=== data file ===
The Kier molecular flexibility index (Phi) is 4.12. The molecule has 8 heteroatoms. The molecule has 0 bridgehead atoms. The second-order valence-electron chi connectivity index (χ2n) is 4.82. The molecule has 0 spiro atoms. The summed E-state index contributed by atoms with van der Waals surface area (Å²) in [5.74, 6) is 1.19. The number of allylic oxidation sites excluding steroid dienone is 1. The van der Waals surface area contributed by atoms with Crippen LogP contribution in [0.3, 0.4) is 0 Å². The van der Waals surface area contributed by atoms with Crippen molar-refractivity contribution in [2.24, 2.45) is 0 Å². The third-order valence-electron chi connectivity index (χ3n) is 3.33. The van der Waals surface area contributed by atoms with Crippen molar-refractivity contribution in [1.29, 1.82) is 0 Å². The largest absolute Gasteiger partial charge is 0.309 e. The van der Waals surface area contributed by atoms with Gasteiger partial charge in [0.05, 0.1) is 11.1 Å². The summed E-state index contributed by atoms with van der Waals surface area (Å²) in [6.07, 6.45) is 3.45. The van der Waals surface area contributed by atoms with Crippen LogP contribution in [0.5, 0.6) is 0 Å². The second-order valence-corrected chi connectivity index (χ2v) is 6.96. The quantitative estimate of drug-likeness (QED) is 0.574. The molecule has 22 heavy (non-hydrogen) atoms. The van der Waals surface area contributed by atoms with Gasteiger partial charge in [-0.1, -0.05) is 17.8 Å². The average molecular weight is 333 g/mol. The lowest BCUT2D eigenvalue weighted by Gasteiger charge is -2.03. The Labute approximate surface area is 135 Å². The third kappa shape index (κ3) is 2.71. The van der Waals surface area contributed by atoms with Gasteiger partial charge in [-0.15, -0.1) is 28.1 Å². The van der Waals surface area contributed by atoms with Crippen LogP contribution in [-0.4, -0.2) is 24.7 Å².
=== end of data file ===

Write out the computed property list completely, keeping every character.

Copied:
The Kier molecular flexibility index (Phi) is 4.12. The molecule has 8 heteroatoms. The molecule has 0 bridgehead atoms. The second-order valence-electron chi connectivity index (χ2n) is 4.82. The molecule has 0 spiro atoms. The summed E-state index contributed by atoms with van der Waals surface area (Å²) in [5.74, 6) is 1.19. The number of allylic oxidation sites excluding steroid dienone is 1. The van der Waals surface area contributed by atoms with Crippen LogP contribution in [0.3, 0.4) is 0 Å². The van der Waals surface area contributed by atoms with Crippen molar-refractivity contribution in [2.24, 2.45) is 0 Å². The third-order valence-electron chi connectivity index (χ3n) is 3.33. The van der Waals surface area contributed by atoms with Crippen molar-refractivity contribution in [1.29, 1.82) is 0 Å². The largest absolute Gasteiger partial charge is 0.309 e. The van der Waals surface area contributed by atoms with Gasteiger partial charge in [0.05, 0.1) is 11.1 Å². The summed E-state index contributed by atoms with van der Waals surface area (Å²) in [6.07, 6.45) is 3.45. The van der Waals surface area contributed by atoms with Crippen LogP contribution in [0.5, 0.6) is 0 Å². The second-order valence-corrected chi connectivity index (χ2v) is 6.96. The quantitative estimate of drug-likeness (QED) is 0.574. The molecule has 22 heavy (non-hydrogen) atoms. The van der Waals surface area contributed by atoms with Gasteiger partial charge in [-0.1, -0.05) is 17.8 Å². The average molecular weight is 333 g/mol. The lowest BCUT2D eigenvalue weighted by Gasteiger charge is -2.03. The Labute approximate surface area is 135 Å². The third kappa shape index (κ3) is 2.71. The van der Waals surface area contributed by atoms with Gasteiger partial charge in [-0.15, -0.1) is 28.1 Å². The van der Waals surface area contributed by atoms with Crippen LogP contribution in [-0.4, -0.2) is 24.7 Å².